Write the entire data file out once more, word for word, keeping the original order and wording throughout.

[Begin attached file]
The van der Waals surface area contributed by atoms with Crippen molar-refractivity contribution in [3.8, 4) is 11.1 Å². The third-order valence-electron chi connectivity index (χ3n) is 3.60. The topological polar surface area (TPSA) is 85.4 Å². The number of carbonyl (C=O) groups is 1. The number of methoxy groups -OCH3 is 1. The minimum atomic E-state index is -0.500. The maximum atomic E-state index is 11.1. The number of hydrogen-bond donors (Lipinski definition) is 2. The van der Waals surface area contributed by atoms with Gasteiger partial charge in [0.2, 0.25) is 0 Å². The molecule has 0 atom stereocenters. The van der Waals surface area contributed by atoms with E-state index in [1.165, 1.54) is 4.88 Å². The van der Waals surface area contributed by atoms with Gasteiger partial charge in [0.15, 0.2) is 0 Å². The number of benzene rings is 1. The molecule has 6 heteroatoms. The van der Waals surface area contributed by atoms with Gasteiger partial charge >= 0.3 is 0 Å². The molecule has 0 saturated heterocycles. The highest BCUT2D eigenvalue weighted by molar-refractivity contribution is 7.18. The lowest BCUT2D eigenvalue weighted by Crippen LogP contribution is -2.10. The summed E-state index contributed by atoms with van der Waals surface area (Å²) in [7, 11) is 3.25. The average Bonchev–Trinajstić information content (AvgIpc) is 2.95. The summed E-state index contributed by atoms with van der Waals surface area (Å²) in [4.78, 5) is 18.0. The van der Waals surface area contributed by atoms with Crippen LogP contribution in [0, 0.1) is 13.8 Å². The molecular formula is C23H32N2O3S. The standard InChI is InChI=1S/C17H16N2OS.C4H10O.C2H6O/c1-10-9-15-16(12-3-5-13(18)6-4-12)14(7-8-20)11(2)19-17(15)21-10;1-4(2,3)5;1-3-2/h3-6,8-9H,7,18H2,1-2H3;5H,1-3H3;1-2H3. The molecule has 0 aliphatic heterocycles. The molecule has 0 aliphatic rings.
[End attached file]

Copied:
The van der Waals surface area contributed by atoms with Crippen molar-refractivity contribution in [3.8, 4) is 11.1 Å². The third-order valence-electron chi connectivity index (χ3n) is 3.60. The topological polar surface area (TPSA) is 85.4 Å². The number of carbonyl (C=O) groups is 1. The number of methoxy groups -OCH3 is 1. The minimum atomic E-state index is -0.500. The maximum atomic E-state index is 11.1. The number of hydrogen-bond donors (Lipinski definition) is 2. The van der Waals surface area contributed by atoms with Gasteiger partial charge in [0.2, 0.25) is 0 Å². The molecule has 0 atom stereocenters. The van der Waals surface area contributed by atoms with E-state index in [1.165, 1.54) is 4.88 Å². The van der Waals surface area contributed by atoms with Gasteiger partial charge in [0.15, 0.2) is 0 Å². The number of benzene rings is 1. The molecule has 6 heteroatoms. The van der Waals surface area contributed by atoms with Gasteiger partial charge >= 0.3 is 0 Å². The molecule has 0 saturated heterocycles. The highest BCUT2D eigenvalue weighted by molar-refractivity contribution is 7.18. The lowest BCUT2D eigenvalue weighted by Crippen LogP contribution is -2.10. The summed E-state index contributed by atoms with van der Waals surface area (Å²) in [7, 11) is 3.25. The average Bonchev–Trinajstić information content (AvgIpc) is 2.95. The summed E-state index contributed by atoms with van der Waals surface area (Å²) in [4.78, 5) is 18.0. The van der Waals surface area contributed by atoms with Crippen LogP contribution in [0, 0.1) is 13.8 Å². The molecular formula is C23H32N2O3S. The standard InChI is InChI=1S/C17H16N2OS.C4H10O.C2H6O/c1-10-9-15-16(12-3-5-13(18)6-4-12)14(7-8-20)11(2)19-17(15)21-10;1-4(2,3)5;1-3-2/h3-6,8-9H,7,18H2,1-2H3;5H,1-3H3;1-2H3. The molecule has 0 aliphatic heterocycles. The molecule has 0 aliphatic rings.